- How do you evaluate ADHD? You can’t accurately diagnose someone with ADHD with a checklist or screener, Matlen said. “The eval should last longer than 20 minutes and include a history, clinical observations, a meeting with someone familiar with the patient to corroborate the patient’s statements and history, and much more.”
- How do you treat ADHD? “Different styles will work for different people,” Olivardia said. However, the most effective approach is cognitive-behavioral therapy, “which focuses on addressing any negative self talk while developing strategies of action that are ADHD friendly.” This can include “re-fram[ing] who you are as a person with ADHD, and also gaining skills in various areas of your life [such as] relationships, work, parenting [and] time management,” Matlen said.
- What are your thoughts on medication for adult ADHD? “We know that, combined with therapy, [medication] is the most effective treatment. If they are anti-medication, and it doesn’t match your own philosophy, you might want to look elsewhere,” Matlen said.
Olivardia suggested asking these additional questions about therapy: “How do you deal with ADHD symptoms, which may present themselves in the actual therapy? For example, how do missed sessions get handled? What if I forget to do my ‘homework’? How do you manage when patients may be getting distracted in the therapy? How do you ‘mix it up’ for a patient to prevent boredom?”
Regarding warning signs that a therapist isn’t for you, “Your gut will guide you,” Matlen said. These are potential red flags:
- The therapist does all the talking, but doesn’t ask about your issues, Matlen said.
- They’re chronically late for your sessions, she said.
- They seem condescending or question whether your ADHD is real, she said.
- They don’t seem to “get” you, she said.
- They want to change you. “You are seeking help in changing behaviors and habits, but you are who you are,” Olivardia said.
- They’re rigid or inflexible, and believe they know what’s best, he said. “Granted, you are seeking them for their expertise, but remember they may be experts on ADHD but are not experts on you. You want to make sure the clinician is seeing you as a unique person who has ADHD.”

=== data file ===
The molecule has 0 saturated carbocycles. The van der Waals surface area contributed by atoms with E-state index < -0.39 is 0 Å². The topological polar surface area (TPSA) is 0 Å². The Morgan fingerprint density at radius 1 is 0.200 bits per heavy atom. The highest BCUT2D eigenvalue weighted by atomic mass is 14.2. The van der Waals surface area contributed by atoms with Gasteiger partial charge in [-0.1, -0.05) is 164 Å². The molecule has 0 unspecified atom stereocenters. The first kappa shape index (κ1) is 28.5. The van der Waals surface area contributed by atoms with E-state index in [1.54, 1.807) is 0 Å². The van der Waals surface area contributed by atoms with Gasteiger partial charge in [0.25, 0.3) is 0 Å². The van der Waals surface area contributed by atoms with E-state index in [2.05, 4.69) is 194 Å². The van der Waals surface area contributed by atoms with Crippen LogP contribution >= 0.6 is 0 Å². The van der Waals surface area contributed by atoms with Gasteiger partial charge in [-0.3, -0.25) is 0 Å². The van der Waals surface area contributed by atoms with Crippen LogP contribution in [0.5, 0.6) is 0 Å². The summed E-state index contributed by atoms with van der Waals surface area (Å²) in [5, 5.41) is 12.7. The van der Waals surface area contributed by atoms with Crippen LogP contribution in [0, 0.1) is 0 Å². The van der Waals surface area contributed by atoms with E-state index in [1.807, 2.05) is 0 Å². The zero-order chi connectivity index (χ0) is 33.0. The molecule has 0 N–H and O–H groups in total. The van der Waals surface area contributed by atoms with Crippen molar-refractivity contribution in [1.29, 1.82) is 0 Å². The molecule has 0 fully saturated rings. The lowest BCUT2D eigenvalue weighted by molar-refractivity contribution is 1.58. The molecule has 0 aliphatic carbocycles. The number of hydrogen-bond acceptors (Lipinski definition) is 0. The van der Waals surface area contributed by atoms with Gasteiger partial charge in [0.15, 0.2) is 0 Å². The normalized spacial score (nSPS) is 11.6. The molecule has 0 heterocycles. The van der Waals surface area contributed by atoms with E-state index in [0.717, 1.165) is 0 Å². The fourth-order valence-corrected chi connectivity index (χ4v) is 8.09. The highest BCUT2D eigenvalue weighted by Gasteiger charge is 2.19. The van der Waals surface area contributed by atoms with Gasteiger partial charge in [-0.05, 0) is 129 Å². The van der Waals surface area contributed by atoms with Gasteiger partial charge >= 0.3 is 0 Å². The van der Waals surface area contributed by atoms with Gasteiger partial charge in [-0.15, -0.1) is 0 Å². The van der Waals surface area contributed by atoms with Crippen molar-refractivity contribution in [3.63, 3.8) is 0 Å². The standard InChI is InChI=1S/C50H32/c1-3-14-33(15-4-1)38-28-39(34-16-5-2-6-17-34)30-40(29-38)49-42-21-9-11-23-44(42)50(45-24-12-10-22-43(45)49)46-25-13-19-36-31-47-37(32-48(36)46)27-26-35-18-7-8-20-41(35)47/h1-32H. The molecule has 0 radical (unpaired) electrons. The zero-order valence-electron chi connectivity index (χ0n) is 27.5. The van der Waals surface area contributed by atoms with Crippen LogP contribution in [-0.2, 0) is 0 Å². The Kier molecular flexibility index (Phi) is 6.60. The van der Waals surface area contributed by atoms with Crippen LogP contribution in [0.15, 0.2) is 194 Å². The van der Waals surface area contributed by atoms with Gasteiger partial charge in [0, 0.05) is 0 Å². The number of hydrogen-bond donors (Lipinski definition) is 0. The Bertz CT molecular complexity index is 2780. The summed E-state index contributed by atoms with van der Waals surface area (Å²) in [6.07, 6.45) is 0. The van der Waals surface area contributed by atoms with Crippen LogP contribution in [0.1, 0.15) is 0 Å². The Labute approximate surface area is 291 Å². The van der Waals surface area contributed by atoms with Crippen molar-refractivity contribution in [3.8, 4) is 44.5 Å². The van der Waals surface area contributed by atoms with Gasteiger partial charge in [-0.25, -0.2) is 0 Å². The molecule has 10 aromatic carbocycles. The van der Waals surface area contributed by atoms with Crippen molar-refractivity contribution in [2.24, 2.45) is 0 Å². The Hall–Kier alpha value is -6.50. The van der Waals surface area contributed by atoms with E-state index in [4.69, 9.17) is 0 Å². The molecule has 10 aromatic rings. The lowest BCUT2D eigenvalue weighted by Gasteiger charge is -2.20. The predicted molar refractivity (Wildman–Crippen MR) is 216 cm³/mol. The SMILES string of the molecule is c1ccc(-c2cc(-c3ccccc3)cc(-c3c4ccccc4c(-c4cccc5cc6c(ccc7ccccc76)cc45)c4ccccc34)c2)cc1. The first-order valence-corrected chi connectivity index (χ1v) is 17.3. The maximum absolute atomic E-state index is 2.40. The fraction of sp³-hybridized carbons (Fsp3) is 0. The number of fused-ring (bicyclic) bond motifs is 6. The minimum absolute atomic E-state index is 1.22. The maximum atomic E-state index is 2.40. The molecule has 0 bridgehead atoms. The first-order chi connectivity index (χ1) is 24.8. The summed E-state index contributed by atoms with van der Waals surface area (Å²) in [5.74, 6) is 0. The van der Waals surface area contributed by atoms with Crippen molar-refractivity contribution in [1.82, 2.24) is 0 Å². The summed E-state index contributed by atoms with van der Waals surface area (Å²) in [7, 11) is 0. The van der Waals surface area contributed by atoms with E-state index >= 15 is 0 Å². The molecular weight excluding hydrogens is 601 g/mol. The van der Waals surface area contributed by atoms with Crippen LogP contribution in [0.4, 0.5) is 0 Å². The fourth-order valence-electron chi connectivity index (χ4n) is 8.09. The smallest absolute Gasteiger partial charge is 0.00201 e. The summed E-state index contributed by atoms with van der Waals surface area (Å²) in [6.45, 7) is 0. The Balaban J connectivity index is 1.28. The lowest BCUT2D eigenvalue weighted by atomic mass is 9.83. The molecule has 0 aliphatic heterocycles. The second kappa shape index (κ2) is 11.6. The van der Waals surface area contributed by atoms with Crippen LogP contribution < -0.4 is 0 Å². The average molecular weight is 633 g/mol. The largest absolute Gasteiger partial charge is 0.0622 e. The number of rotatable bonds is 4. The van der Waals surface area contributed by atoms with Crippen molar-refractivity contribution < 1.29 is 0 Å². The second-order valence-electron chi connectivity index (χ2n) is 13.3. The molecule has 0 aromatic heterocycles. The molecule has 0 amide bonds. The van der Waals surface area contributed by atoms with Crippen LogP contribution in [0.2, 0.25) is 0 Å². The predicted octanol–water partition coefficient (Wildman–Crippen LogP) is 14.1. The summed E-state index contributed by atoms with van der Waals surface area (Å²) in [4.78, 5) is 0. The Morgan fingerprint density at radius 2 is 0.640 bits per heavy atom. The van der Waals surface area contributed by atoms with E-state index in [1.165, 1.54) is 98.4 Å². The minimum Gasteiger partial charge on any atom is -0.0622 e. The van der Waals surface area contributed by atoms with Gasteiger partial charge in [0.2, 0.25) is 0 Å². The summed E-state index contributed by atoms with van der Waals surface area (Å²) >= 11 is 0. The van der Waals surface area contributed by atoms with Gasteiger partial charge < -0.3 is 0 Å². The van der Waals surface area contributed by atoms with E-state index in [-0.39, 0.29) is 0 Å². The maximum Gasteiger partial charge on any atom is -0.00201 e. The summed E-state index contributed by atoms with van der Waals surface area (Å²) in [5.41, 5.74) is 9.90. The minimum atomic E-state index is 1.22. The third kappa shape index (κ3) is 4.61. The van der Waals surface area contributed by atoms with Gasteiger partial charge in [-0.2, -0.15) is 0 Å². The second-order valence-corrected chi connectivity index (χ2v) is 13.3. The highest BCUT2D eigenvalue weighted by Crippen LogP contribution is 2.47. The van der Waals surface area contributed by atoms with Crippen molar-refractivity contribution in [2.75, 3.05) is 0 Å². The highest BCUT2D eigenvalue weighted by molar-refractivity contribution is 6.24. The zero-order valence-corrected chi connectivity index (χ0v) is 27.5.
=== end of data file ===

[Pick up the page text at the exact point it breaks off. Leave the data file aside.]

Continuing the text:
- You consistently feel worse after your sessions, Matlen said.
What do you do if there are zero clinicians who treat ADHD clients? “There are many gifted general therapists one can see, who would be open to learning more about ADHD,” Matlen said. If you find a therapist you’re comfortable with, ask if they’ll read books about ADHD. You might need to explain how ADHD affects adults, she said.
“The beauty of the Internet is that it now allows people from all over the world to access resources online,” Olivardia said. The ADHD websites above offer educational webinars and lectures, he said. You’ll also find helpful information on ADHD experts’ websites, such as Dr. Russell Barkley and Dr. Ari Tuckman.
Many ADHD coaches offer services using Skype or telephone, he said. And you might find an ADHD support group in your town.
It might take multiple sessions to figure out whether a clinician is a good match for you, but don’t waste months or even years with someone who isn’t, Matlen said. “Don’t give up in finding the right person. It takes some work but it will be worth it,” Olivardia said.
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Last reviewed: By John M. Grohol, Psy.D. on 20 Feb 2013
Published on PsychCentral.com. All rights reserved.
Tartakovsky, M. (2013). How to Pick an ADHD Therapist Who’s Right for You. Psych Central. Retrieved on September 16, 2014, from http://psychcentral.com/blog/archives/2013/02/23/how-to-pick-an-adhd-therapist-whos-right-for-you/